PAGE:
A Christian baker wouldn’t serve a lesbian couple. Here’s why a judge just ruled in her favor
A California judge ruled that Cathy Miller of Tastries Bakery did not violate anti-discrimination law
Does refusing to sell a wedding cake to a same-sex couple amount to unlawful discrimination? A judge said no last week when ruling in favor of Tastries Bakery in Bakersfield, California.
Kern County Superior Court Judge Eric Bradshaw said bakery owner Cathy Miller’s decision not to provide a cake to a lesbian couple stemmed from her sincerely held beliefs about marriage, rather than from “discriminatory intent.” He noted that Miller had referred the women to another store, rather than simply turning them away, Bakersfield Now reported.
The case originated in 2017, when the California Department of Fair Employment and Housing, on behalf of Eileen and Mireya Rodriguez-Del Rio, alleged that Miller had violated civil rights protections. The baker initially won at the county level but an appeals court later vacated that decision and sent the case back for reconsideration, which led to Friday’s ruling, according to The Associated Press.
The Bakersfield case has much in common with many other legal battles across the country, including a recent Supreme Court case featuring a Christian baker from Colorado. Amid the rise of same-sex weddings, policymakers have struggled to sort out whether business owners who, for religious reasons, object to such marriages should be exempted from LGBTQ nondiscrimination law.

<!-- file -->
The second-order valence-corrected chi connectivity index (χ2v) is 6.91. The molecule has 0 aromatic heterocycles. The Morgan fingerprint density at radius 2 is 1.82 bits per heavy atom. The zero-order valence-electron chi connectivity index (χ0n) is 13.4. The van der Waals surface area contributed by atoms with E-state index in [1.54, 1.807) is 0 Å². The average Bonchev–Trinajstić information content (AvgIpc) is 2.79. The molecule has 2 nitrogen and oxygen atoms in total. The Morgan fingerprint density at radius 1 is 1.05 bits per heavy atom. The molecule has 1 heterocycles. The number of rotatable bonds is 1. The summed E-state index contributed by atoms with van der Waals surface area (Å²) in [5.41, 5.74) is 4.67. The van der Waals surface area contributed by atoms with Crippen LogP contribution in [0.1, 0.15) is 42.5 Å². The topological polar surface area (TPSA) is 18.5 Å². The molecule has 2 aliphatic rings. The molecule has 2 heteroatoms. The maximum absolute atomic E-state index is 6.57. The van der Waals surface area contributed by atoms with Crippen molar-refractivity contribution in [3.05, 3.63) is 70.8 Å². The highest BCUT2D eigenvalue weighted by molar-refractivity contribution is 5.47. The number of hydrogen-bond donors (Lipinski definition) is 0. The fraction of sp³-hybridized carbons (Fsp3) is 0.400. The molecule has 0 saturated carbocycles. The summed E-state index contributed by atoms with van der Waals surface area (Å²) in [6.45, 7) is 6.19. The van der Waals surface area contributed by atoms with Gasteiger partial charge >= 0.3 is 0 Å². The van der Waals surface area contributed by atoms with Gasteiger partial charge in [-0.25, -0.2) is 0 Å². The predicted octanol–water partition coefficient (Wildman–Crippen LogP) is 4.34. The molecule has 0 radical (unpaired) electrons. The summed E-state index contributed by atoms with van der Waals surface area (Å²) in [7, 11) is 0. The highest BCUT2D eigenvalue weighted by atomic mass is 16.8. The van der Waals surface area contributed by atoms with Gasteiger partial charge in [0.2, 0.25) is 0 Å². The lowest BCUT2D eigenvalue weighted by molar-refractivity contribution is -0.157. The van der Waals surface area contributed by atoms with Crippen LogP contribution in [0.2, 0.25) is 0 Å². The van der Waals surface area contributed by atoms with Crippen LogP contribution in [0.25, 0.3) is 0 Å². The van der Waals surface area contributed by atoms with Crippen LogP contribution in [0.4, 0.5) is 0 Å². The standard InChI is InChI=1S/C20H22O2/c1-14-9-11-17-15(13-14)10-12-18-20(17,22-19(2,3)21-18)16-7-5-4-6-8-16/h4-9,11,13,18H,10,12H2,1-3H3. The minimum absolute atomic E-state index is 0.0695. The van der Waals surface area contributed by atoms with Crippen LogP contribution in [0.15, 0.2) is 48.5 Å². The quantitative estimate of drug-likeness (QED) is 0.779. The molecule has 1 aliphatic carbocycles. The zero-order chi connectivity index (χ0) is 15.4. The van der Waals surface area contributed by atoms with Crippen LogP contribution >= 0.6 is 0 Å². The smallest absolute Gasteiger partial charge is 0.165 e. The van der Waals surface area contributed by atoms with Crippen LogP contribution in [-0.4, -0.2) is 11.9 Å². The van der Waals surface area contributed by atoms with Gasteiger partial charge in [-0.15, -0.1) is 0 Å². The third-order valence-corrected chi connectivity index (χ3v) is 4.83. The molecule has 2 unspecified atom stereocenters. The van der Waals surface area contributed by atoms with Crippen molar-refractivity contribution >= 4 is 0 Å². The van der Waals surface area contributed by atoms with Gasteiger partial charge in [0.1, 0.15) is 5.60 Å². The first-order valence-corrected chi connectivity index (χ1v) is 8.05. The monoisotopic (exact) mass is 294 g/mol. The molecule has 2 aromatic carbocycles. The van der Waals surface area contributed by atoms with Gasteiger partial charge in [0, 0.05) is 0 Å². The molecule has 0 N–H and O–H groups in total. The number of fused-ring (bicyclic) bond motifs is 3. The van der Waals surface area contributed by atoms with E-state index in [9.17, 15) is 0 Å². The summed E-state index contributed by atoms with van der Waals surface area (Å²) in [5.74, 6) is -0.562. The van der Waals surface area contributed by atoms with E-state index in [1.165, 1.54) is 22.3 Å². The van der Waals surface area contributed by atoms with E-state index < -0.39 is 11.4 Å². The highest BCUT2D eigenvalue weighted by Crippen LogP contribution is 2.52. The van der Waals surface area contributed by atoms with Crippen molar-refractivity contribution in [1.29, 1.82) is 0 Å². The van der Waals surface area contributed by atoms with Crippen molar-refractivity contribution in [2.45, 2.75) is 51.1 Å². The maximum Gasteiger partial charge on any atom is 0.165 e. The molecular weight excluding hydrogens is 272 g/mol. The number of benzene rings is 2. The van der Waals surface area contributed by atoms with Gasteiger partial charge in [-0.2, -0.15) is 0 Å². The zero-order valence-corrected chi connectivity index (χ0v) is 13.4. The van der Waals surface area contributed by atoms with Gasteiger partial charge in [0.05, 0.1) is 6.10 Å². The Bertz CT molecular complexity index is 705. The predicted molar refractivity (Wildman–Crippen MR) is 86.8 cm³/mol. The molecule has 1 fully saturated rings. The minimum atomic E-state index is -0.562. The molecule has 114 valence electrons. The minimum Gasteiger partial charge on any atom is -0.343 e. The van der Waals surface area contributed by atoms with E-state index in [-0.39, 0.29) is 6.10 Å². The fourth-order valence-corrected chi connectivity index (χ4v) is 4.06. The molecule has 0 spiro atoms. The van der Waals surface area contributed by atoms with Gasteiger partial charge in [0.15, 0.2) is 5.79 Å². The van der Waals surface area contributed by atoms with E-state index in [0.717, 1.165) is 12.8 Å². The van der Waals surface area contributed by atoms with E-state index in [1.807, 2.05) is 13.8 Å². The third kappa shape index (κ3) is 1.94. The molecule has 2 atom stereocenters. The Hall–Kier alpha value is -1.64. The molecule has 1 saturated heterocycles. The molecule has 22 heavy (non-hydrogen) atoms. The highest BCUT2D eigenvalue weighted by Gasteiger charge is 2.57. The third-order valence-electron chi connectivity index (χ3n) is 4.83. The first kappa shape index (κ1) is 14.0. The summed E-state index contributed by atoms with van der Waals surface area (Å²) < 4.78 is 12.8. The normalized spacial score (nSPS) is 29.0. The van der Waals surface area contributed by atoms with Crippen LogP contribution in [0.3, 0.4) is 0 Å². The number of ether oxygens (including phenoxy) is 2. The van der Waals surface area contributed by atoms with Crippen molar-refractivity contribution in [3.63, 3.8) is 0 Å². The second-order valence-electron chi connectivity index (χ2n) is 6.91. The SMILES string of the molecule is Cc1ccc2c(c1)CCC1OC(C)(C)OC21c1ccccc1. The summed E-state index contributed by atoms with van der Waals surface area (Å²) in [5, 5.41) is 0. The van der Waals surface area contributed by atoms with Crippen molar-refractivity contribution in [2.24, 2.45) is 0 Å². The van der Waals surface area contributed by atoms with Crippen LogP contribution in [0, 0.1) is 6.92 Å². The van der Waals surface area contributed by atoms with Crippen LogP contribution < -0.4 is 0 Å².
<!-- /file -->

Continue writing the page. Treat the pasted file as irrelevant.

In the Colorado baker case, the Supreme Court sidestepped that overall question and focused instead on the actions of Colorado officials, as the Deseret News reported at the time. Justices ruled 7-2 that the baker, Jack Phillips, had not been treated fairly during the legal proceedings.
“When the Colorado Civil Rights Commission considered this case, it did not do so with the religious neutrality that the Constitution requires,” Justice Anthony Kennedy wrote in the majority opinion, which was released on June 4, 2018.
The Supreme Court is revisiting the rights of wedding-related business owners this term in a case that centers on a Colorado website designer.
Like Miller, the designer, Lorie Smith, says that her religious beliefs prevent her from creating wedding websites for same-sex couples. But the justices will approach the case from the angle of free speech, rather than religious freedom, as the Deseret News previously reported.
Miller’s case in California could eventually make it to the Supreme Court as well, if it continues to drag on. The California Department of Fair Employment and Housing has not yet announced if it will appeal Friday’s ruling in favor of the baker, but Eileen Rodriguez-Del Rio told the Bakersfield Californian that she expects an appeal.
“Of course we’re disappointed, but not surprised,” she said. “We anticipate that our appeal will have a different result.”